Negotiating Manali Leh Highway – Day 1

Manali to Leh - road map
Manali to Leh – road map

A hot shower at 4:30 AM is not the best way to wake up, specially when it is raining and you feel comfortable and cozy in the bed. The rain wasn’t too heavy, but still more than a drizzle. Our driver was there to greet us and without wasting too much time, we were off towards Leh. On the right is a road map to the area. I do recommend a 2 day trip, simply because it is easy on the driver and so that you can enjoy the sights of nature at your leisure. Driving 18 hours in 1 day over a mountain terrain is a sure way of inviting trouble.
On our route we consistently traversed the landscape at a height of more than 3000 m. On the way up we came across the origin of river Beas, a waterfall of not an insignificant proportion that is fed by rains and melting glaciers. The first major pass we hit was the Rohtang La. “La” means a pass, so calling it RohtangLa pass would be doubly superfluous. RohtangLa is at a height of 13051 feet/3979 m. In the local language Rohtang means “the pile of corpses” It was raining heavy now, and there is always a chance that the rain can turn into a snowstorm. Our driver did warn us that his heart skipped a beat driving under wet conditions up to the RohtangLa.

Below is a picture of our SUV negotiating the rains and flash floods in the tough terrain.

Jeep negotiating flash floods on Manali Leh Highway
SUV negotiating flash floods on Manali Leh Highway

RohtangLa is a natural access point to the valleys of Lahaul and Spiti in Himachal Pradesh with an obvious extension into the Ladakh region. The Rohtang also serves as a climactic and cultural divide between the Indian mainland and the Ladakh region. the mountains suddenly turn arid and the culture changes to a predominantly Buddhist population beyond the Rohtang.
We made a couple of stops for chai and aloo parathas before hitting Sarchu by the mid afternoon. Sarchu is a nice place that serves as a natural midpoint halt between Manali and Leh. I am told that it has ultra modern tents and facilities for tourists, although from the outside, it sure looks like any other halt. Since it was only afternoon, we decided to continue to Paang, about 3 hours away, and camp there for the night. At Paang, we were first introduced to the Ladakhi culture. there were happy faces around us that seemed contended with life. the only glum looking soul was a German biker who asked me if I could help him with a spare nut, but I had to politely refuse, simply because I did not have any. We had a good meal of chicken soup, dal and rotis. Although I must say that the dal had a really interesting taste and could be spiced up with just the basic elements such as the salt.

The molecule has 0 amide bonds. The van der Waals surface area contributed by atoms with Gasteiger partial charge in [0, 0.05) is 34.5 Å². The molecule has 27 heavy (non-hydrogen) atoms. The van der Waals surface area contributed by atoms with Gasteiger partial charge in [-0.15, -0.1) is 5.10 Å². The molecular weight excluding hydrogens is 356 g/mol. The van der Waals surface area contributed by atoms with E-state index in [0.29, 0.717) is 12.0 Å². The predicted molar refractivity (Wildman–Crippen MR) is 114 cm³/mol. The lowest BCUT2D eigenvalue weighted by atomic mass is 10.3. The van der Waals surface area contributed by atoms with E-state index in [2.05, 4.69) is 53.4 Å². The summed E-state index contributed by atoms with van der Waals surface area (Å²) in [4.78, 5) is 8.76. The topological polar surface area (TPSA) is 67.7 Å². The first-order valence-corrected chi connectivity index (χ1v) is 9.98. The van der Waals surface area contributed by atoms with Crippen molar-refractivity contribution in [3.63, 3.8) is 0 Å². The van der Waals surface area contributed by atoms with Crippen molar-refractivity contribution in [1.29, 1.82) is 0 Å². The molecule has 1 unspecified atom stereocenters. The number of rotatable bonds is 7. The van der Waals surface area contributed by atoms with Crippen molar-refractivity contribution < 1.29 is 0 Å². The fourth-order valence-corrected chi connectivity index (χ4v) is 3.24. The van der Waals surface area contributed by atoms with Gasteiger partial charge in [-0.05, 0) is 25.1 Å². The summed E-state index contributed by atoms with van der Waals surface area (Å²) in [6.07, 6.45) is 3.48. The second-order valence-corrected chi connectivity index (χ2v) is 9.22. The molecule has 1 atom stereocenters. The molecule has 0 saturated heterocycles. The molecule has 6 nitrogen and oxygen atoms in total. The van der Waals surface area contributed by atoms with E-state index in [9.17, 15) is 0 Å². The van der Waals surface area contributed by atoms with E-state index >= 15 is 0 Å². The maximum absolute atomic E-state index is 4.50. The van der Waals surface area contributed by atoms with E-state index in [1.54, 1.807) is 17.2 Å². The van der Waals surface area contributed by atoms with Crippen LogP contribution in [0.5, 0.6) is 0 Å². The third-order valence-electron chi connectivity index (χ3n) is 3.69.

Ironically, I had a few moments ago tasted the much famed Ladakhi salty chai here. It was pink in color, with a layer of fat and rather delicious.

For Rs.30 a night, we got a bed to sleep in and so passed our night at Paang. There were voices of singing and dancing nearby, but we were too tired to leave the comfort of our tents and take a peek. We intended to leave at dawn and head straight into Leh. As the night unfolded, more travelers were given space in our tents and it turned into a noisy affair. I was able to catch a few winks here and there, and in between the commotion.

All through this time, I had harbored hopes of seeing the ChandraTaal or SurajTaal in the Spiti and Lahaul valleys respectively. Our driver made a total mockery of my hopes by claiming that they were inaccessible. I was more than disappointed with not having seen the SurajTaal, which was a small detour on the way. not only that, he claimed that the VishalTaal was the actual SurajTaal and did not stop when we arrived there. It was saddening for me to entertain the thought of having missed out on SurajTaal. Maybe it calls for a whole new trip, and I am sure to return sometime again…..hopefully soon.

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